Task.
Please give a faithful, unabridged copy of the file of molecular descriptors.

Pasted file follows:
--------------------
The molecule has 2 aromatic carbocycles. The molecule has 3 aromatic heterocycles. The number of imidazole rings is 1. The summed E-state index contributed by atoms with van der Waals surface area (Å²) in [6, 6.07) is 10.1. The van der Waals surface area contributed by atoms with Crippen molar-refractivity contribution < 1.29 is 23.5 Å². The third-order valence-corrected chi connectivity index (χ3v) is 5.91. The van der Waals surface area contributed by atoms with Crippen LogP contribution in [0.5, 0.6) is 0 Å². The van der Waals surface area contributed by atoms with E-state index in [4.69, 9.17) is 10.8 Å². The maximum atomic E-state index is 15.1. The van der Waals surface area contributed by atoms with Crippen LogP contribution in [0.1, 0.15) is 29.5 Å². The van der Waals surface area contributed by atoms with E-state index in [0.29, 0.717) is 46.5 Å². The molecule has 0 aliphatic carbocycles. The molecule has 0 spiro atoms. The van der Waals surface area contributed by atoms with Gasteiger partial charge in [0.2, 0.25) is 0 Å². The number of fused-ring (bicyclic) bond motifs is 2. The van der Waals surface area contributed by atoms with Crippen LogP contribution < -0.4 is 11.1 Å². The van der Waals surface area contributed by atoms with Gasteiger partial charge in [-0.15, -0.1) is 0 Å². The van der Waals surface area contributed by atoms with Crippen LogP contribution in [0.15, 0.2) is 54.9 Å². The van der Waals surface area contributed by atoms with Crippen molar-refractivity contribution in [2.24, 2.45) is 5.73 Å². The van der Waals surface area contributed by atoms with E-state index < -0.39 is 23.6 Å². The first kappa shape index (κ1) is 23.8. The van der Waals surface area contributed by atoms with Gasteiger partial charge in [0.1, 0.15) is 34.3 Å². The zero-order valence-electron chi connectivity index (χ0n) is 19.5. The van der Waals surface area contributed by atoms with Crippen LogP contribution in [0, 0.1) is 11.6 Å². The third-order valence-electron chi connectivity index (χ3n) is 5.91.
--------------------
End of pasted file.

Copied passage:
The molecule has 2 aromatic carbocycles. The molecule has 3 aromatic heterocycles. The number of imidazole rings is 1. The summed E-state index contributed by atoms with van der Waals surface area (Å²) in [6, 6.07) is 10.1. The van der Waals surface area contributed by atoms with Crippen molar-refractivity contribution < 1.29 is 23.5 Å². The third-order valence-corrected chi connectivity index (χ3v) is 5.91. The van der Waals surface area contributed by atoms with Crippen LogP contribution in [0.5, 0.6) is 0 Å². The van der Waals surface area contributed by atoms with E-state index in [4.69, 9.17) is 10.8 Å². The maximum atomic E-state index is 15.1. The van der Waals surface area contributed by atoms with Crippen LogP contribution in [0.1, 0.15) is 29.5 Å². The van der Waals surface area contributed by atoms with E-state index in [0.29, 0.717) is 46.5 Å². The molecule has 0 aliphatic carbocycles. The molecule has 0 spiro atoms. The van der Waals surface area contributed by atoms with Gasteiger partial charge in [0.2, 0.25) is 0 Å². The number of fused-ring (bicyclic) bond motifs is 2. The van der Waals surface area contributed by atoms with Crippen LogP contribution < -0.4 is 11.1 Å². The van der Waals surface area contributed by atoms with Gasteiger partial charge in [-0.15, -0.1) is 0 Å². The van der Waals surface area contributed by atoms with Crippen LogP contribution in [0.15, 0.2) is 54.9 Å². The van der Waals surface area contributed by atoms with Crippen molar-refractivity contribution in [2.24, 2.45) is 5.73 Å². The van der Waals surface area contributed by atoms with E-state index < -0.39 is 23.6 Å². The first kappa shape index (κ1) is 23.8. The van der Waals surface area contributed by atoms with Gasteiger partial charge in [0.1, 0.15) is 34.3 Å². The zero-order valence-electron chi connectivity index (χ0n) is 19.5. The van der Waals surface area contributed by atoms with Crippen LogP contribution in [0, 0.1) is 11.6 Å². The third-order valence-electron chi connectivity index (χ3n) is 5.91.